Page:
Thursday, April 23, 2009
Italian Earthquake: The Gardens of L’Aquila
I joined the team led by Prof. Daniele Nardi (Universita’ di Roma La Sapienza) for a one day visit to L’Aquila, Italy, the cultural epicenter of the April 6 earthquake that killed 300 and displaced thousands of others.
It was a long day- I flew into Rome on an overnight flight, arriving Wed at 7:45AM to a quick change into my response gear, a warm welcome from Daniele and his colleagues, and a one and a half hour drive to the mountains. Daniele had gotten the local fire rescue department to give us a heartbreaking tour and permission to fly his group’s small Ascending Technologies Quadrotor on-site. I was along as an observer on this trip, so I didn’t bring any robots, just cameras and my field notebook.
As we drove east from Rome, the mountains were a carpet of spring green dotted with the purple blooms of the Judas trees and the outskirts of town a maze of gardens of tulips and wisteria in full bloom, ins sharp contrast to the maze of collapsed buildings just a few kilometers ahead.
L’Aquila is a historical town in the mountains, along a ridge in a valley, famous for saffron. Think of a 15th century New Orleans French Quarter, the Canal Business District, and the Garden District all along a ridge, providing a mixture of very old, very new, commercial, apartment buildings, and villas. The town has a large university with the flavor of Tulane.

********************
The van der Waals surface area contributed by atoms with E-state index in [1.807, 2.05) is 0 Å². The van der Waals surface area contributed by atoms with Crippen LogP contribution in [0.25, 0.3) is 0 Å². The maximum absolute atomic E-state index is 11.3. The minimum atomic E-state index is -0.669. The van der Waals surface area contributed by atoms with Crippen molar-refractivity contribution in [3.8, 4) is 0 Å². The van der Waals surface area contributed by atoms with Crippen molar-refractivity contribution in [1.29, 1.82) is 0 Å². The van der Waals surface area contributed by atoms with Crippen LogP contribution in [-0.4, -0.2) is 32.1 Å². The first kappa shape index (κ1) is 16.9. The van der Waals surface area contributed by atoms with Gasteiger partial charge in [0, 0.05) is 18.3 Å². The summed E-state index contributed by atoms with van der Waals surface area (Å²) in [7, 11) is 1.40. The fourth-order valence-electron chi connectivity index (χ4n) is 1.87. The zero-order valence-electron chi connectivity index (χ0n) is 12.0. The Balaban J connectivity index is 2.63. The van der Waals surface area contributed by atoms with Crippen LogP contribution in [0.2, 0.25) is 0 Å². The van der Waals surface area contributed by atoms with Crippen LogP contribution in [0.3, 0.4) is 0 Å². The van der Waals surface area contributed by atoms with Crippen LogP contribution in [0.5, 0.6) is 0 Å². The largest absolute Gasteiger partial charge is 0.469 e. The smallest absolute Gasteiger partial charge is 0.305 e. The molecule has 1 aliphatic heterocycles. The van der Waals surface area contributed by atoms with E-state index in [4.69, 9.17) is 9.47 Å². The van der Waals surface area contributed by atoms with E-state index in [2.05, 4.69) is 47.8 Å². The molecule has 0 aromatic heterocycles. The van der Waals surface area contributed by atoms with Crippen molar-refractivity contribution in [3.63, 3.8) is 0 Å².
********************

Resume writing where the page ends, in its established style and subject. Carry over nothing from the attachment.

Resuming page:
Our first stop was the ruins of an apartment building where a 24 year old student was pulled out alive.
Our second stop was an apartment building where 24 people died.
And everywhere, toys, stuffed animals, legos, and baby blankets peeking out from the rubble causing my heart to clench in fear, “what about the children?”
The team flew four flights among the ancient villas and then a flight downtown along buildings tumbling into the narrow streets, notice the Italian flag in the background. The flight conditions were perfect, no wind and the rain clouds eliminated glare. While the team had no mission, the rubble served as natural targets for trying out camera configurations and flying strategies. The environment offered many examples the close quarters of the types of clutter that make flying in urban areas so challenging: trees, flags, telephone lines, etc.
The displaced will remain so for a long time. The aftershocks are expected to persist through August and it is difficult to assess the structural condition of the buildings and even more difficult to remove or repair structures. We passed two large tent cities on the outskirts of town.
As with hurricanes in the US, the recovery from earthquakes may be harder than the response. To me, it cries out for embedded sensors and smart structures to measure the impact- either before or inserted after a quake in anticipation of aftershocks. It also suggests that we need to explore ways to develop new sensors and use humans and unmanned systems better to more quickly inspect buildings, perhaps using the internet to send data to experts all through out the country rather than having 1 or 2 inspectors or claims adjusters act as a bottleneck. And I wonder how much information is known to the population but unharnessed because we still lag in exploiting connectivity and the “wisdom of the crowd” showing up in twitter, flickr, and other social software?
There’s work to be done…